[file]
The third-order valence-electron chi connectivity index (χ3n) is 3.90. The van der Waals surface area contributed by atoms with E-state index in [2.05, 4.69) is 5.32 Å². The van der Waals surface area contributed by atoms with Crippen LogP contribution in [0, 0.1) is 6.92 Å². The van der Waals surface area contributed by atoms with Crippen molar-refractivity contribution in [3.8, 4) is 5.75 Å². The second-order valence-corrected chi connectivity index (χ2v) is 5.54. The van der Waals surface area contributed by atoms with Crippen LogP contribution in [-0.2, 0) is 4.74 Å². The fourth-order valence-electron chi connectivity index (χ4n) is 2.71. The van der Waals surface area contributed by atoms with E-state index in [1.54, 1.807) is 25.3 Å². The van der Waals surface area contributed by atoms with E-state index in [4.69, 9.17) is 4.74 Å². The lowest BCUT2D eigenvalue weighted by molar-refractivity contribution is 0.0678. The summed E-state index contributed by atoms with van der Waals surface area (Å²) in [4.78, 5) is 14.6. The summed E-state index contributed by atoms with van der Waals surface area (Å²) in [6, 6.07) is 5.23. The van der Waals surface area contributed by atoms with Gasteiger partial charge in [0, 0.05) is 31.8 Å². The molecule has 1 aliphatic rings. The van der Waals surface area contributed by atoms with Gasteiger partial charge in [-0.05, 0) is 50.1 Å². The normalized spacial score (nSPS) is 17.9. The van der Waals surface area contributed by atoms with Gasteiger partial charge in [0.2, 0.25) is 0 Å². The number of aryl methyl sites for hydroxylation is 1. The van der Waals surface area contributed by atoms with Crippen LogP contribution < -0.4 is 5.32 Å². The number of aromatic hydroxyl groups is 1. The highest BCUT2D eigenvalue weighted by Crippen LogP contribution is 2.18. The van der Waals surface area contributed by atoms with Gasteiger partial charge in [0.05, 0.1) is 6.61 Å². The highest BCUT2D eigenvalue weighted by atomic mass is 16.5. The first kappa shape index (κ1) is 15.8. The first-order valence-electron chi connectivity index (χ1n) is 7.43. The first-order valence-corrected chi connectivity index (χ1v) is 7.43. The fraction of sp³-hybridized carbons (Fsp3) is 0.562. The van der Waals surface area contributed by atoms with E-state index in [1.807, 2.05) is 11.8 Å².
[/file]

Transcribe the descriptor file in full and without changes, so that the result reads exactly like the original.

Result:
The third-order valence-electron chi connectivity index (χ3n) is 3.90. The van der Waals surface area contributed by atoms with E-state index in [2.05, 4.69) is 5.32 Å². The van der Waals surface area contributed by atoms with Crippen LogP contribution in [0, 0.1) is 6.92 Å². The van der Waals surface area contributed by atoms with Crippen molar-refractivity contribution in [3.8, 4) is 5.75 Å². The second-order valence-corrected chi connectivity index (χ2v) is 5.54. The van der Waals surface area contributed by atoms with Crippen LogP contribution in [-0.2, 0) is 4.74 Å². The fourth-order valence-electron chi connectivity index (χ4n) is 2.71. The van der Waals surface area contributed by atoms with E-state index in [1.54, 1.807) is 25.3 Å². The van der Waals surface area contributed by atoms with E-state index in [4.69, 9.17) is 4.74 Å². The lowest BCUT2D eigenvalue weighted by molar-refractivity contribution is 0.0678. The summed E-state index contributed by atoms with van der Waals surface area (Å²) in [4.78, 5) is 14.6. The summed E-state index contributed by atoms with van der Waals surface area (Å²) in [6, 6.07) is 5.23. The van der Waals surface area contributed by atoms with Gasteiger partial charge in [0, 0.05) is 31.8 Å². The molecule has 1 aliphatic rings. The van der Waals surface area contributed by atoms with Gasteiger partial charge in [-0.05, 0) is 50.1 Å². The normalized spacial score (nSPS) is 17.9. The van der Waals surface area contributed by atoms with Gasteiger partial charge in [0.2, 0.25) is 0 Å². The number of aryl methyl sites for hydroxylation is 1. The van der Waals surface area contributed by atoms with Crippen LogP contribution < -0.4 is 5.32 Å². The number of aromatic hydroxyl groups is 1. The highest BCUT2D eigenvalue weighted by Crippen LogP contribution is 2.18. The van der Waals surface area contributed by atoms with Gasteiger partial charge in [0.05, 0.1) is 6.61 Å². The highest BCUT2D eigenvalue weighted by atomic mass is 16.5. The first kappa shape index (κ1) is 15.8. The first-order valence-electron chi connectivity index (χ1n) is 7.43. The first-order valence-corrected chi connectivity index (χ1v) is 7.43. The fraction of sp³-hybridized carbons (Fsp3) is 0.562. The van der Waals surface area contributed by atoms with E-state index in [1.807, 2.05) is 11.8 Å².